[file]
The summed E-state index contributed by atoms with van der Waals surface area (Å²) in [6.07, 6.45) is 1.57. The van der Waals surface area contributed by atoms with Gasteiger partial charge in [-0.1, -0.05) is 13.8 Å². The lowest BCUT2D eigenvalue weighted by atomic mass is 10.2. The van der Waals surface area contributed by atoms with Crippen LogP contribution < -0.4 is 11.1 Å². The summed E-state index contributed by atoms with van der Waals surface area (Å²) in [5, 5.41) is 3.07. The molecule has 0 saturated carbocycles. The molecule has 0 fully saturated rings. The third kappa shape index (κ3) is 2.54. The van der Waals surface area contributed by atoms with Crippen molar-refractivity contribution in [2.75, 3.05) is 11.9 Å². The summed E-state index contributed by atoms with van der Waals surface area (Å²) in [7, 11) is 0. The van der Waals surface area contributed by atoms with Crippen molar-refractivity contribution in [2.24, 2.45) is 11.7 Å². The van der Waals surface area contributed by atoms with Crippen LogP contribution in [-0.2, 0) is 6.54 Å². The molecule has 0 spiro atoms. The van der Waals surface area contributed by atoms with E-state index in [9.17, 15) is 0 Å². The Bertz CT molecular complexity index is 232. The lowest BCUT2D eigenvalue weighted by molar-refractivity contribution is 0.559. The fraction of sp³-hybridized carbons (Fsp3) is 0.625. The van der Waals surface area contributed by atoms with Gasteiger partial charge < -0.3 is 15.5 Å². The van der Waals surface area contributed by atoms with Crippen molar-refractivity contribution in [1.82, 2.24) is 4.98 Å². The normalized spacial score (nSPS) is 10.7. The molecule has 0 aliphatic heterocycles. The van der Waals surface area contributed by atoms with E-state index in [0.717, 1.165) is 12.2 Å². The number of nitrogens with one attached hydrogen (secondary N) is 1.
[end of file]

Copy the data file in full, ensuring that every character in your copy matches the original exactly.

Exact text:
The summed E-state index contributed by atoms with van der Waals surface area (Å²) in [6.07, 6.45) is 1.57. The van der Waals surface area contributed by atoms with Gasteiger partial charge in [-0.1, -0.05) is 13.8 Å². The lowest BCUT2D eigenvalue weighted by atomic mass is 10.2. The van der Waals surface area contributed by atoms with Crippen LogP contribution < -0.4 is 11.1 Å². The summed E-state index contributed by atoms with van der Waals surface area (Å²) in [5, 5.41) is 3.07. The molecule has 0 saturated carbocycles. The molecule has 0 fully saturated rings. The third kappa shape index (κ3) is 2.54. The van der Waals surface area contributed by atoms with Crippen molar-refractivity contribution in [2.75, 3.05) is 11.9 Å². The summed E-state index contributed by atoms with van der Waals surface area (Å²) in [7, 11) is 0. The van der Waals surface area contributed by atoms with Crippen molar-refractivity contribution in [2.24, 2.45) is 11.7 Å². The van der Waals surface area contributed by atoms with Crippen LogP contribution in [-0.2, 0) is 6.54 Å². The molecule has 0 spiro atoms. The van der Waals surface area contributed by atoms with E-state index in [9.17, 15) is 0 Å². The Bertz CT molecular complexity index is 232. The lowest BCUT2D eigenvalue weighted by molar-refractivity contribution is 0.559. The fraction of sp³-hybridized carbons (Fsp3) is 0.625. The van der Waals surface area contributed by atoms with Gasteiger partial charge < -0.3 is 15.5 Å². The van der Waals surface area contributed by atoms with Crippen molar-refractivity contribution in [1.82, 2.24) is 4.98 Å². The normalized spacial score (nSPS) is 10.7. The molecule has 0 aliphatic heterocycles. The van der Waals surface area contributed by atoms with E-state index in [0.717, 1.165) is 12.2 Å². The number of nitrogens with one attached hydrogen (secondary N) is 1.